Foreign Correspondent, Photographer, Storyteller: The Life and Legacy of Christopher Dickey
Christopher Dickey, the award-winning author, editor, and foreign correspondent, was known as a reporter’s reporter. Relentlessly curious, thoroughly urbane, and fluent in multiple languages, Dickey had an uncanny way of discovering how the levers of power worked—and then holding accountable those who pulled them. At the time of his sudden death of a heart attack in July 2020, he had worked at the highest levels of journalism for almost five decades—traveling to more than 30 countries for outlets including the Washington Post, Newsweek and NBC News. Along the way, he authored seven books and appeared countless times on television news programs. He strongly believed in the power of multimedia storytelling. His path to journalism, in fact, started behind a camera. He received a graduate degree in documentary filmmaking from Boston University before landing his first job at the Washington Post. Even as his career shifted toward writing, Dickey retained his passion for photography. He never left home without a camera around his neck or in his pocket. This panel will focus on his photography and how his aesthetic defined reporting and writing. Join former editor of Newsweek Mark Whitaker, journalist Barbie Latza Nadeau, photographer Peter Turnley, and CNN political analyst John Avlon as they bring to life a trailblazer in the world of journalism.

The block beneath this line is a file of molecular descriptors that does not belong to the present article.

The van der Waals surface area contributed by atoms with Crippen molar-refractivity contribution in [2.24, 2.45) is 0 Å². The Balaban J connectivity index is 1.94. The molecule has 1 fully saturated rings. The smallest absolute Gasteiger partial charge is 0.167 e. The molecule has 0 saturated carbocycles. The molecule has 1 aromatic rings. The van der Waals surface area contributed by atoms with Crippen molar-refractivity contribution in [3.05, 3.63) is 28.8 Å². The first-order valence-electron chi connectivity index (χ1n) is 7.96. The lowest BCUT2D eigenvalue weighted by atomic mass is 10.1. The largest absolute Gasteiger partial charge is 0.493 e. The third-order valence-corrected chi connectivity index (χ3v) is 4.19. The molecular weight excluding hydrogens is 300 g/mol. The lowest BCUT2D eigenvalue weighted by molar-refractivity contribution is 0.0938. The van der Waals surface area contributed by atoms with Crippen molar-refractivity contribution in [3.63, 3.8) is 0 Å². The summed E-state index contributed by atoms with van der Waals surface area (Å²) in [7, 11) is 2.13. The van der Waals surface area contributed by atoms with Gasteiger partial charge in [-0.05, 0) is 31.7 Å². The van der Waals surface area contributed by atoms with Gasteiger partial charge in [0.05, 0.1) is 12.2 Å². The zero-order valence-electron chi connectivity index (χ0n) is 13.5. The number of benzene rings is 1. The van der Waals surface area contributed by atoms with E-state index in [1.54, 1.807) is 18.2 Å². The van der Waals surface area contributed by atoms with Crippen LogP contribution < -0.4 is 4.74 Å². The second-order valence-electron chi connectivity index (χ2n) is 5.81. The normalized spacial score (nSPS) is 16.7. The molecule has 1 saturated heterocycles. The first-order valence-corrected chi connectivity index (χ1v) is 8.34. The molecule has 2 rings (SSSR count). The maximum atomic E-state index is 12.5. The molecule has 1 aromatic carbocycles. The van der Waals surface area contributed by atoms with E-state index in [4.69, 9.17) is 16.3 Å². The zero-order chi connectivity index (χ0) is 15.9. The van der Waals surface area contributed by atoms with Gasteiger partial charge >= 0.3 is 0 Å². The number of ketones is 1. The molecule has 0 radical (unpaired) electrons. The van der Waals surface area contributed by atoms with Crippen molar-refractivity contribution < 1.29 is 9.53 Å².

Join former editor of Newsweek Mark Whitaker, journalist Barbie Latza Nadeau, photographer Peter Turnley, and CNN political analyst John Avlon as they bring to life the photography of Christopher Dickey, and how his aesthetic defined reporting and writing.
Thursday September 23
Our Online Sessions are proudly supported by our partners PhotoWings.
The Overseas Press Club of America is the nation’s oldest and largest association of journalists engaged in international news. Every April, it awards the most prestigious prizes devoted exclusively to international news coverage. It was founded in 1939 by nine foreign correspondents in New York City, and has grown to nearly 500 members worldwide. The club’s mission is to uphold the highest standards in news reporting, advance press freedom, and promote good fellowship among colleagues while educating a new generation of journalists.